38. In the video phoodoo posted Mould tries to show there is a gaping chasm between the stochasticity at the molecular level and the regularity at the level of the organism. Has he failed to notice the deliberate regularity at the molecular level? Complex organisms such as ourselves can be said to self-assemble, and we use stochasticity to do so. But that is just a very small part of the process. It is, on the whole, directed activity that brings about our mature form.

    His example taken from capsid self assembly which purports to show order from chaos or regularity from stochasticity simply does not work as he intends it to work. He shows a set of magnetic pieces self assembling. What he does not show is the directed activity that went into the planning and manufacture of these pieces and setting up the conditions prior to them being made to move around randomly.

    It’s amazing how complex and intricate these viral self-assembling structures can be.

    Here is an example of that complexity: The “T” numbers of some capsids are enormous. From that link:

    The triangulation number of the giant mimivirus capsid, which has not been unequivocally determined yet, is estimated to be in the 972–1200 range
    …the Flavobacterium-infecting, lipid containing phage FLiP, has a double jelly roll architecture but a circular ssDNA instead of a dsDNA genome., demonstrating the use of similar architectural solutions irrespective of genome nature…

    It was observed that two genes previously thought to be fundamental lineage traits can be absent: the protein-primed replication polymerase, and the packaging ATPase

    The first quoted paragraph hints that it is the protein structure and not the genomic sequence that is conserved among many viruses. They use different genes to solve a similar problem. And the second paragraph also underscores the problem of gene centred thinking.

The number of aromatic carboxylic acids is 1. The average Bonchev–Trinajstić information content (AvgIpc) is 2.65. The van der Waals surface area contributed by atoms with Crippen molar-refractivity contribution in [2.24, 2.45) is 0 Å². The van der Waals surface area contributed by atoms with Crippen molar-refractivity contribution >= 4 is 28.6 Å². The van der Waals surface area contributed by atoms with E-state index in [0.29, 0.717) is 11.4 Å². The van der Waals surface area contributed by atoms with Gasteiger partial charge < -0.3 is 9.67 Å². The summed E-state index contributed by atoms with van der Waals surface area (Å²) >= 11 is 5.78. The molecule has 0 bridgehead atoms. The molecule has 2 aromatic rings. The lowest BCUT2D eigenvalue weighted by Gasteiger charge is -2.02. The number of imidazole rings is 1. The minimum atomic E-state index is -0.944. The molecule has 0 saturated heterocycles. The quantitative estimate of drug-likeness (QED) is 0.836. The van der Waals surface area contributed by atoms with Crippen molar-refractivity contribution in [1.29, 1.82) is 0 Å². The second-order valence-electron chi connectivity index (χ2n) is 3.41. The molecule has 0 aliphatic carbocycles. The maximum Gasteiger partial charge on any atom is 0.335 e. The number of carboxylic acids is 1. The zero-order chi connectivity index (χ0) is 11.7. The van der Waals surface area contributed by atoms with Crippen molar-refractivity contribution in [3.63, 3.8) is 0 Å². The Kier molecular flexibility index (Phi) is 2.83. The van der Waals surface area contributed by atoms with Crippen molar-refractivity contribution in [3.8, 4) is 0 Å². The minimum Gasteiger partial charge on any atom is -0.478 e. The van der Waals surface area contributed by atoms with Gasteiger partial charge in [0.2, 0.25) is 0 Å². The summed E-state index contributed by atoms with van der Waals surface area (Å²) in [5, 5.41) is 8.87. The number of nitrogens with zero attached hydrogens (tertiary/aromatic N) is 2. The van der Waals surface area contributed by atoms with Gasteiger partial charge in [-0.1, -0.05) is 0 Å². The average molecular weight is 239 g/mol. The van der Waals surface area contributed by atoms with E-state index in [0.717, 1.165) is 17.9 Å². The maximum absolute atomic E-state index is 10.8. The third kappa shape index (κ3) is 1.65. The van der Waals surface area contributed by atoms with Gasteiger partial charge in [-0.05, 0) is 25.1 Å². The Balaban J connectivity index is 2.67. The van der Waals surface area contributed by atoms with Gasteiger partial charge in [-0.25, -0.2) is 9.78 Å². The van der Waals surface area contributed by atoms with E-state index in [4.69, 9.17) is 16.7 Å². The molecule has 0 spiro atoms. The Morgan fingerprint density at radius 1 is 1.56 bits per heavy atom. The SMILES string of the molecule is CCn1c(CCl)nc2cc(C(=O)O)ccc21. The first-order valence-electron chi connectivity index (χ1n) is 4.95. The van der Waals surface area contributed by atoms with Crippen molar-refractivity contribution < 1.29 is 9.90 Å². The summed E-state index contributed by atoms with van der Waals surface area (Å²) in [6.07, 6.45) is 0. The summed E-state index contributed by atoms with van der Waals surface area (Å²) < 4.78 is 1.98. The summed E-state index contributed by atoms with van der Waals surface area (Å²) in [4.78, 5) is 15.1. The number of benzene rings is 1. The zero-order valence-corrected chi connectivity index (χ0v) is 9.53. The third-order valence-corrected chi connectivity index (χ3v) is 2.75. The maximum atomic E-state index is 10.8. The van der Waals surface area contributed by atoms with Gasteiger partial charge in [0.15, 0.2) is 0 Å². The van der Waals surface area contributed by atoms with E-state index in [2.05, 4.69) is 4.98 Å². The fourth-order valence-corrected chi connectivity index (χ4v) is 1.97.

I will need to find out more about the self-assembly of capsids in viruses such as the giant mimivirus.

    In order to self-assemble organisms are experts at recruiting what they need from their environment. Some recruits are willing helpers, some indifferent, and some are extremely reluctant.

  39. Thank you, phoodoo for that excellent illustration of winking and nodding — all the way until the very end, where Casey Luskin blew his cover, LOL.
    Veritasium’s narrative seemed completely straight up in comparison, but I am sure you felt it was packed full of atheist winking and nodding — that’s your GotG showing.
    Check out why women are stripey, it’s very cool, even if it doesn’t mention Adam’s rib. 🙂

  40. I see that NOT professing belief in imaginary gods, and instead presenting something based on reality, has somehow become “skeptical propaganda.” And so we see poor phoodoo reduced to the standard lie of calling everyone else liars, while he has the TRUTH, which apparently consists of unmasking the nonbelief of straightforward nonbelievers.

    Hey phoodoo, nobody is winking and nodding. Your god is FAKE. It’s not our fault that you can’t admit it.

  41. Flint,

    Your theory doesn’t explain how I knew Mould was an atheist just by seeing one video nether.

    So I can either see through the propaganda pretty well, or just another coincidence.

    Seems like the absence of lucky accidents is making the atheists nervous. They have to keep making things up.

  42. DNA_Jock: Thank you, phoodoo for that excellent illustration of winking and nodding — all the way until the very end, where Casey Luskin blew his cover, LOL.

    Well, what in the world do you mean Spin Doc Jock? I think it is just a science video, and now you are making it seem like the person who presents the science video matters. Why do you color every thing you see with your fear about God, it’s just a science video.

    Is the science wrong?

  43. Wow, great video, cool magnet model, and great youtube channel. Thanks for bringing that to our attention phoodoo. I can see why ignoramuses would hate it.

    I’ll make sure to share this with everyone who doesn’t know or understand what is meant by concepts like dynamic self-assembly, self-organization, and the emergence of structure from random movement coupled with localized attraction.